If an interface other than SPI bus is needed, the EXT shim can be replaced with an alternate function. For example, the EXT shim could be replaced with a parallel flash memory controller or other scheme for inter-process communication. When replacing the EXT shim with an alternate function, it becomes critical to understand the behavior of the Controller Fetch Interface.
For an overview of the signals, Fetch Interface . The byte transfer protocols for the Fetch Interface are identical to those of the Monitor Interface.
This Figure illustrates the protocol used on the transmit portion of the Fetch Interface. When the controller wants to transmit a byte of data, it first samples the fetch_txfull signal to determine if the transmit buffer is capable of accepting a byte of data. Provided that fetch_txfull is Low, the controller transmits the byte of data by applying the data to fetch_txdata[7:0] and asserting fetch_txwrite for a single clock cycle.
The controller can perform burst writes by applying a data sequence to fetch_txdata[7:0] and asserting fetch_txwrite for multiple cycles. However, the controller observes fetch_txfull so that it never over-runs the transmit buffer.
It is the responsibility of the peripheral receiving the data to correctly track its buffer availability and report it through fetch_txfull . In the cycle after the peripheral samples fetch_txwrite High, it must assert fetch_txfull if the data written completely fills the buffer.
Further, the peripheral must only assert fetch_txfull in response to fetch_txwrite from the controller. Under no circumstances can the peripheral assert fetch_txfull based on events internal to the peripheral. This requirement exists because the controller can sample fetch_txfull several cycles in advance of performing a write.
While fetch_txfull is asserted by the peripheral, the controller stalls if it is waiting to transmit additional data. This can have negative side effects on the error mitigation performance of the controller.
This Figure illustrates the protocol used on the receive portion of the fetch interface. When the controller wants to receive a byte of data, it first samples the fetch_rxempty signal to determine if the receive buffer is providing a byte of data. Provided that fetch_rxempty is Low, the controller receives the byte of data from fetch_rxdata[7:0] and acknowledges reception by asserting fetch_rxread for a single clock cycle.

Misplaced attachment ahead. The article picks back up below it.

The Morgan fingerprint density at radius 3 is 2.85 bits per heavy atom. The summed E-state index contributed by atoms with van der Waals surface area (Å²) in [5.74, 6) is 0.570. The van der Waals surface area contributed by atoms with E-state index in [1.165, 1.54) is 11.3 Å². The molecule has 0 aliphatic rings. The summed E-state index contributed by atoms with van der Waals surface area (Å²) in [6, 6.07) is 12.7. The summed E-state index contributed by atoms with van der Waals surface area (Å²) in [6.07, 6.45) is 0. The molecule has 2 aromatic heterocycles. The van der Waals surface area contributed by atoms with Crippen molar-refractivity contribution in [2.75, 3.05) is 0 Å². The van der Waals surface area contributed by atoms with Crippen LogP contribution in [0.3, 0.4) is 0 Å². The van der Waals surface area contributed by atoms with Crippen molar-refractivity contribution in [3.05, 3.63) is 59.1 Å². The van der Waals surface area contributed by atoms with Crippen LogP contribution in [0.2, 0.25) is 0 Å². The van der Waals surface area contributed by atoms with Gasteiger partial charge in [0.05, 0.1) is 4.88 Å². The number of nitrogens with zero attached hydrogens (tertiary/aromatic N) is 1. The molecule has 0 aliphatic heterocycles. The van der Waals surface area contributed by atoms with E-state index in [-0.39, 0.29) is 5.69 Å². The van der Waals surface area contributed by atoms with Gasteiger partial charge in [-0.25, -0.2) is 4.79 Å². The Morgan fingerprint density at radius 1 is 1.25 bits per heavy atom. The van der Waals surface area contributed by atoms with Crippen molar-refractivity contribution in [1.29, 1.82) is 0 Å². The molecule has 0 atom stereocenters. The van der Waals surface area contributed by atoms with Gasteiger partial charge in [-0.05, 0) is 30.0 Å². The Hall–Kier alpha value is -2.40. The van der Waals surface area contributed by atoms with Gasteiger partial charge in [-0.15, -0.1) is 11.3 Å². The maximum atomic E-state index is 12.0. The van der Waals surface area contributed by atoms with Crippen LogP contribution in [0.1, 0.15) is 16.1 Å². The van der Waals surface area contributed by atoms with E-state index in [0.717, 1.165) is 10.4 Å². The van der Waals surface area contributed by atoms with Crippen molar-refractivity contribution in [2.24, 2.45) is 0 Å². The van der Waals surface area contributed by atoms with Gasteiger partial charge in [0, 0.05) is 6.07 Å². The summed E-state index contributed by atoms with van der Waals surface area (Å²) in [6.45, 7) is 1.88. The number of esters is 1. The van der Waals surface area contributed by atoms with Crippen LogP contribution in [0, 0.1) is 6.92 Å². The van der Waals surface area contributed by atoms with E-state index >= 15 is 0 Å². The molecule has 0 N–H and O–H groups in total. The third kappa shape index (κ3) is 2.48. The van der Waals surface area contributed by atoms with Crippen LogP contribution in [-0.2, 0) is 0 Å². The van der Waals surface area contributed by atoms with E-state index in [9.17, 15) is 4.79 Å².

The controller can perform burst reads by obtaining a data sequence from fetch_rxdata[7:0] and asserting fetch_rxread for multiple cycles. However, the controller observes fetch_rxempty so that it never under-runs the receive buffer.
It is the responsibility of the peripheral providing the data to correctly track its buffer status and report it through fetch_rxempty . In the cycle after the peripheral samples fetch_rxread High, it must assert fetch_rxempty if the data written completely fills the buffer.
Further, the peripheral must only assert fetch_rxempty in response to fetch_rxread from the controller. Under no circumstances can the peripheral assert fetch_rxempty based on events internal to the peripheral. This requirement exists because the controller can sample fetch_rxempty several cycles in advance of performing a read.
During the initialization state, the controller purges the receive buffer by reading and discarding data until it is empty. It then performs two more reads. Reads with an empty buffer condition are decoded as a reset signal. The controller assumes the reset signal initializes the transmit buffer and therefore does not wait for the transmit buffer to empty, as it has no way to observe this condition.
The data exchanged is binary and represents a command-response pair. The controller transmits a 6-byte command sequence to initiate a data fetch. The command sequence is:
• Byte 1: ADD[31:24]
• Byte 2: ADD[23:16]
• Byte 3: ADD[15:8]
• Byte 4: ADD[7:0]
• Byte 5: LEN[15:8]
• Byte 6: LEN[7:0]
In response, the peripheral must fetch LEN[15:0] bytes of data starting from address ADD[31:0], and return this data to the controller. After the controller has issued a command, the peripheral must fulfill the command with the exact number of requested bytes. For additional information about the organization of the data in the address space, see External Memory Programming File .